n an odd turn of events, "Mitt Romney has turned into Bill Clinton's biggest booster," says Reid J. Epstein at Politico. On the trail, Romney showers Clinton with lavish praise, contrasting the former president's declaration that "the era of Big Government is over" with President Obama's "old school" liberalism, and suggesting that Obama's supposed abandonment of "the Clinton doctrine" is due to "a personal beef with the Clintons." A perplexed E.J. Dionne points out at The Washington Post that taxes were higher under Clinton, Clinton pushed a much more liberal health-care plan than Obama's, and Romney trashed Clinton as recently as January. "Mitt Romney was against Bill Clinton before he was for him," Dionne says. Is embracing Clinton now a good campaign strategy?
The hug-Clinton strategy has big potential: Romney is brandishing Clinton as "a +5 Amulet of Centrism to assert moderate credentials without changing his policies or modifying his rhetoric," says Jamelle Bouie at The American Prospect. That's pretty clever, really. Making Clinton "an avatar for reasonable liberalism" lets Romney paint himself as "the Republican heir to Clinton's legacy of reform" — popular with working-class whites — while tagging Obama as "the GOP's analogue to George W. Bush," who's popular with nobody.
"Bill Clinton is the GOP's new favorite Democrat"
This will blow up in Romney's face: Sure, embracing Clinton "makes sense in a way," at least on paper, says Suzi Parker at The Washington Post, but in practice Romney's just "poking a sleeping bear." Clinton is out on the trail actively stumping for Obama, his wife works for the president, and as a Democrat's Democrat, "there is no way Bill Clinton is going to let a Republican presidential candidate use him to win votes." Now, thanks to Romney, Clinton has a bigger stage to wield his immense political talents against the GOP nominee.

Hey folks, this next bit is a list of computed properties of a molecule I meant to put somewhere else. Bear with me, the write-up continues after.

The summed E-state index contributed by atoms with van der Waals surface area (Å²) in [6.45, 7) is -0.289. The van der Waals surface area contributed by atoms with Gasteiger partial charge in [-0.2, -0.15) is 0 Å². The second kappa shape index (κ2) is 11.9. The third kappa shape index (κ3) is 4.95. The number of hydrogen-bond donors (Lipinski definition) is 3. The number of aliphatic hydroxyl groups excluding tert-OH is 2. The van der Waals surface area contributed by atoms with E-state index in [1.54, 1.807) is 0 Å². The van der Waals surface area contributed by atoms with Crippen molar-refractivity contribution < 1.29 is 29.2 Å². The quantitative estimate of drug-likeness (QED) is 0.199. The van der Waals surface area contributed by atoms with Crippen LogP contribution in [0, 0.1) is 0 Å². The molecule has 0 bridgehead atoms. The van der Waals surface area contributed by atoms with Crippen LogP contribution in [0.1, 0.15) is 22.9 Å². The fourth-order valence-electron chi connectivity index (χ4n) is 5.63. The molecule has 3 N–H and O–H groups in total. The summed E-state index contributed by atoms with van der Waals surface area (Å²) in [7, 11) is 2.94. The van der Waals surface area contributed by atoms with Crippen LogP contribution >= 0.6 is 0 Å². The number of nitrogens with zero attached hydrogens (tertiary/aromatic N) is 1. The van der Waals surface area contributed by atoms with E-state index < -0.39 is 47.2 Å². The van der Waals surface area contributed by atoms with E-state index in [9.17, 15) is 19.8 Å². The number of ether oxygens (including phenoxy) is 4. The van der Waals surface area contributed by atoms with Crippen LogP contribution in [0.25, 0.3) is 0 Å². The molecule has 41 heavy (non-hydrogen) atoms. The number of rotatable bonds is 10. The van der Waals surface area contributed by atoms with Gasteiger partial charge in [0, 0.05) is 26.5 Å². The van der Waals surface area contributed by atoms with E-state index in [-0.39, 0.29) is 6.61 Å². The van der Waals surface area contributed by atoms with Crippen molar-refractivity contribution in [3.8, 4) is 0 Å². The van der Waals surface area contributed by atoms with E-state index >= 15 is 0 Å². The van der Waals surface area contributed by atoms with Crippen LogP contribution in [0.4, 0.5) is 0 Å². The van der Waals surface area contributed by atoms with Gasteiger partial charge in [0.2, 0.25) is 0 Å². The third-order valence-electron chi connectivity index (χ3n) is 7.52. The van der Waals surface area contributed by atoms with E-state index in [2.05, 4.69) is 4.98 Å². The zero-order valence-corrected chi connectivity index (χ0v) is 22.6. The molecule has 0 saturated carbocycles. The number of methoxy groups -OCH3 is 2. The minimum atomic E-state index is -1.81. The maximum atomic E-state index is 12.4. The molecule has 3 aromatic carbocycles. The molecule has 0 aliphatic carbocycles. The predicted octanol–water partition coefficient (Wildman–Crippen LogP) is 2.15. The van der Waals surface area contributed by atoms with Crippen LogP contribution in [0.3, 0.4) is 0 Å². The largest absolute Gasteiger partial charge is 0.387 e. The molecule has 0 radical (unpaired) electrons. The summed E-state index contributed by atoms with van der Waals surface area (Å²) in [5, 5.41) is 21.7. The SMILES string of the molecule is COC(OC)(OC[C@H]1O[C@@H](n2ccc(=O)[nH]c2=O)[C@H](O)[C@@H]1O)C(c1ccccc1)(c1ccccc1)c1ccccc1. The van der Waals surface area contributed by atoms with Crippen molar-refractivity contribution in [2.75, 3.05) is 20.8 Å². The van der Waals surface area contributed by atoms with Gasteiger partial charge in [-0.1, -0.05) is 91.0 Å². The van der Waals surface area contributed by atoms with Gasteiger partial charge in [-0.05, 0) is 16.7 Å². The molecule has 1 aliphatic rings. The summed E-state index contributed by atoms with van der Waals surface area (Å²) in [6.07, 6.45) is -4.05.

"Mitt Romney playing with fire by summoning Bill Clinton"
Effective or not, Clinton's fair game: There's a fair amount of chutzpah in Romney's touting a president who he's previously campaigned against and whose policies he's publicly denounced, says Steve Kornacki at Salon. But this is politics, and using Clinton to paint Obama as a lefty is only as audacious as "Obama's own use of Ronald Reagan — the conservative president who raised taxes 11 times and denounced debt-ceiling brinkmanship — as a measuring stick for how far to the right this era's GOP has moved."
"When Mitt ridiculed Clinton"
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